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Grand Rounds: Peabody on Rural Care


OR has a law to encourage docs to work away from cities
pay lower in rural areas than in suburban or urban
medicare and medicaid will still pay docs in small communities
money's tight, timber's gone, it's mostly retired people in Oregon's country
docs feel well loved and liked and they do get paid even if its out of pocket
they don't feel like they get funds/time for prevention
main concerns: HTN and DM2

Video from USDA Rural Development
country doctors are family practitioners
shotgun birth, rattlesnake bite, head injuries dt horses, chainsaw accident stories
people stoic, don't come to doc until in dire straits, fix it themselves if possible
man with MI has to finish fence first
refuse to go to specialist "you can do it doc, come on"
choose assistant from family
big deal: telling someone they can't drive anymore
ambulance response time over an hour each way
a bad doctor in a small town doesn't last long
docs in the country are good but in short supply
hard to get or keep docs who do prenatal care and obstetrics dt malpractice
rural hospitals need outside funding to stay open
pts aging, need more healthcare, more dependent on medicare
reimbursement rates are dropping
doc with mobile clinic in camper trailer going to town pop 12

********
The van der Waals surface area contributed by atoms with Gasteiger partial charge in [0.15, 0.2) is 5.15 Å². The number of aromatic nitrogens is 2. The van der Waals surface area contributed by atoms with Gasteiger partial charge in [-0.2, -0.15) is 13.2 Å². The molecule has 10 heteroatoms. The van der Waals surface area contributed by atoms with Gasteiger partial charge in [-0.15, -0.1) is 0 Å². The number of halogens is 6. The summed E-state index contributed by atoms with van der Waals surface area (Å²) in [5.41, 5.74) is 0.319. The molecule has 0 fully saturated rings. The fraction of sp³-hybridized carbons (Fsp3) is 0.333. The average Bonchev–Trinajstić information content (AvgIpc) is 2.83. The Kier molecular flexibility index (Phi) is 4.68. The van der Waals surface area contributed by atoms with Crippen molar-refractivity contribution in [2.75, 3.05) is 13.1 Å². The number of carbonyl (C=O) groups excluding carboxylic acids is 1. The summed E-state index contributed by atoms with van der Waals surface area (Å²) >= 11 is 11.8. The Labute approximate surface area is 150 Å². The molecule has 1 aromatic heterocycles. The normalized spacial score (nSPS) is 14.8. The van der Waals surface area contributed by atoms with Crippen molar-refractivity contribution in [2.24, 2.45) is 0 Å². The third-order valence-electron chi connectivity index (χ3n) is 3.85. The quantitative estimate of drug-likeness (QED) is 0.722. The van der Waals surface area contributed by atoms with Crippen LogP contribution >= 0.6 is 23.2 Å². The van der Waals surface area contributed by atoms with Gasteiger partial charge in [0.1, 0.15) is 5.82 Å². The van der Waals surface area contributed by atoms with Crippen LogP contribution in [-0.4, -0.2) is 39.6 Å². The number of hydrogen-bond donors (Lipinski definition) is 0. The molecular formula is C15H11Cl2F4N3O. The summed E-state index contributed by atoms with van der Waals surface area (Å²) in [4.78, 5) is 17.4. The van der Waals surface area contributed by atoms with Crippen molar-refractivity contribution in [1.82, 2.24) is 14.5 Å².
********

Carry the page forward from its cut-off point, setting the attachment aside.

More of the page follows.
plastic chairs in the parking lot for a waiting room
trailer set up with surgical supplies
rural healthcare districts in Oregon tax themselves to supply docs, mobile clinics
mobile clinic loses money but is good public relations
pt won't use catheter every day
doc sez: "when your kidneys quit workin' don't come crying to me"
rural docs retire late or only semi-retire
local airplanes used for transport, now there's helicopter support
intelligent educated spouse is essential
living in the fish bowl of small community

Peabody back again, struggling with media
brown suit, white shirt
shoulderlength hair brown held back with barette

RURAL AREAS
10% of physicians practice rurally, 25% of people live there, more elders 65+
average per capita income is $19K; $7000 lower in rural areas
lots below poverty level
HTN is higher in rural areas
HTN: Dr P's country doc tx: eat garlic and drink more water
suicide rate is higher esp in men but rising in women
roads are difficult
she says the numbers are skewed, there are more areas that need docs than stats say
24% of rural kids live in poverty
female death rate rising very quickly
much of population has private insurance
no fancy grocery stores, go only 1x-month
can't buy fresh food year round, can't find "organic" at all
eating gluten free is very difficult, helps if they can order off internet
herbs: they can grow their own, fresh is best
docs rely heavily on homeopathy: small space, low cost, "and they work"
people in rural areas love the old medicine: arnica, mustard plasters
must be willing to do minor surgery or pts will do it themselves
must be willing to delivery babies
burnout is a factor, make sure you have support network
"you don't have to guess what people are thinking"
she suggests going into community and selling prevention
developing a tax base for a preventive medical program
be creative, talk to the community you're interested in, they may go a long way for you
when you know whole family you know FHx
doing housecalls cuts questioning because you can see the answers, see how they live